UAE: European Union to probe Emirates’ involvement in corruption cases

EU Parliament has opened investigation into corruption cases and suspicions related to senior Emirati officials about launching a smear campaign against Qatar

The European Union Parliament has opened an official investigation into corruption cases and suspicions involving senior officials from the United Arab Emirates (UAE) to launch a smear campaign against Qatar in coincidence with hosting the 2022 FIFA World Cup.

The investigations have been initiated by European officials, in light of “dirty game” run by Abu Dhabi within the parliament’s corridors.

Senior sources revealed to Al-Quds Al-Arabi news website, citing New York Times Weekly, that European politicians had been “stunned” by the involvement of various parties in cases of extortion and attempts to influence an unjustified attack on Qatar.

Leaked documents and multiple European sources confirmed the UAE’s involvement in the “Qatargate corruption” scandal in the European Parliament. The documents highlighted that Abu Dhabi had plotted against Doha, including accusing Qatar of providing bribes to European parliamentarians, without an objective investigation, and leaked inaccurate information.

The leaked documents and evidence reveal that the UAE continues to adopt an incitement approach against many of its neighbors and use an affiliated lobby in Europe to serve this treacherous approach.

Jack Parrock, the chief press correspondent of the European Union, revealed that official investigations showed a major role played by the UAE regarding the corruption scandal that affected the European Parliament Vice-President Eva Kaili and three others.

The scandal that has already seen a Greek member of the European Parliament accused of taking bribes from a foreign government and a euro-stuffed suitcase lugged through a local hotel is not an overwrought screenplay, much as it reads like one. It is real. And it is a gift to the bloc’s critics.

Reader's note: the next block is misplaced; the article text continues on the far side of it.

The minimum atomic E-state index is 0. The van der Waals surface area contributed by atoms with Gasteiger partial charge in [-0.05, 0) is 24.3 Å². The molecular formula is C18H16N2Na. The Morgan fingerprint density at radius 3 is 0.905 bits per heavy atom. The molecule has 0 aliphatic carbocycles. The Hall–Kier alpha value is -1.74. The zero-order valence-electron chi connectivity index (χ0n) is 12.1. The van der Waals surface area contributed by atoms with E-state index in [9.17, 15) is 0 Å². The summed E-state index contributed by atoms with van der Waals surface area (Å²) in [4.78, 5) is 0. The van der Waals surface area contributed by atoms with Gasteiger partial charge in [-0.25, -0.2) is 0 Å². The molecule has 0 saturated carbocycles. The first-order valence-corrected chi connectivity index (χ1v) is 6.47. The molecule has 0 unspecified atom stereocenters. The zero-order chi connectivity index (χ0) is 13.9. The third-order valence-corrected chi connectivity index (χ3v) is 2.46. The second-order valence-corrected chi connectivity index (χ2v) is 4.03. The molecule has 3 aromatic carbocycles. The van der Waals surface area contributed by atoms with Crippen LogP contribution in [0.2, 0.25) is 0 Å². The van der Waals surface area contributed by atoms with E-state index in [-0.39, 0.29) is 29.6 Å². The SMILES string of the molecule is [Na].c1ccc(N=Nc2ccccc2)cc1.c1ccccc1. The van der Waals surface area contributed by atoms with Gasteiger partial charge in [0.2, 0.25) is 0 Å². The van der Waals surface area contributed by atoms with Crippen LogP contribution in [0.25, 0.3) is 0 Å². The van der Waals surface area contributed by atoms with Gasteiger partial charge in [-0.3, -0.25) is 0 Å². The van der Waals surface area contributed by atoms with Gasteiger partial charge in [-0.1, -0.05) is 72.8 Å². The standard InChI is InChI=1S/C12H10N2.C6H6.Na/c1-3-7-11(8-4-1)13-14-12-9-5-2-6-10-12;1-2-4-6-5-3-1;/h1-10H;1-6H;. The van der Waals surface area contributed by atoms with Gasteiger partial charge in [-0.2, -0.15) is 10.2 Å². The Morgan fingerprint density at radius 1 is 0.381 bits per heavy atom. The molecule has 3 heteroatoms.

In the nearly two weeks since Belgian media broke news of the probe, the affair now called “Qatargate” has given E.U.-watchers much to fret about.

Four people have been charged on suspicion of money laundering, corruption and taking part in a criminal organization on behalf of an unnamed “Gulf State”. Police found more than 1.5 million euros ($1.59 million) in cash spread between homes and the now-infamous hotel suitcase. Ten parliamentary offices have been sealed.

Qatar: ‘inaccurate’ information

A Qatari official has said that a Belgian investigation into an alleged attempt to influence the European Parliament relied on “inaccurate” information and could “negatively” impact relations between the two countries, reported Al-Jazeera.

The statement from a diplomat of Qatar’s mission to the European Union reiterated a previous rejection of attempts to associate the Gulf country with misconduct.

“Qatar was not the only party named in the investigation, yet our country has been exclusively criticised and attacked,” the statement said. “We have observed this week’s selective condemnation of our country with great alarm.”

According to media reports, Moroccan interests also face scrutiny in the investigation.

The diplomat added: “It is deeply disappointing that the Belgian government made no effort to engage with our government to establish the facts once they became aware of the allegations.”

Qatar has maintained since the allegation emerged that its government “works through institution-to-institution engagement and operates in full compliance with international laws and regulations”.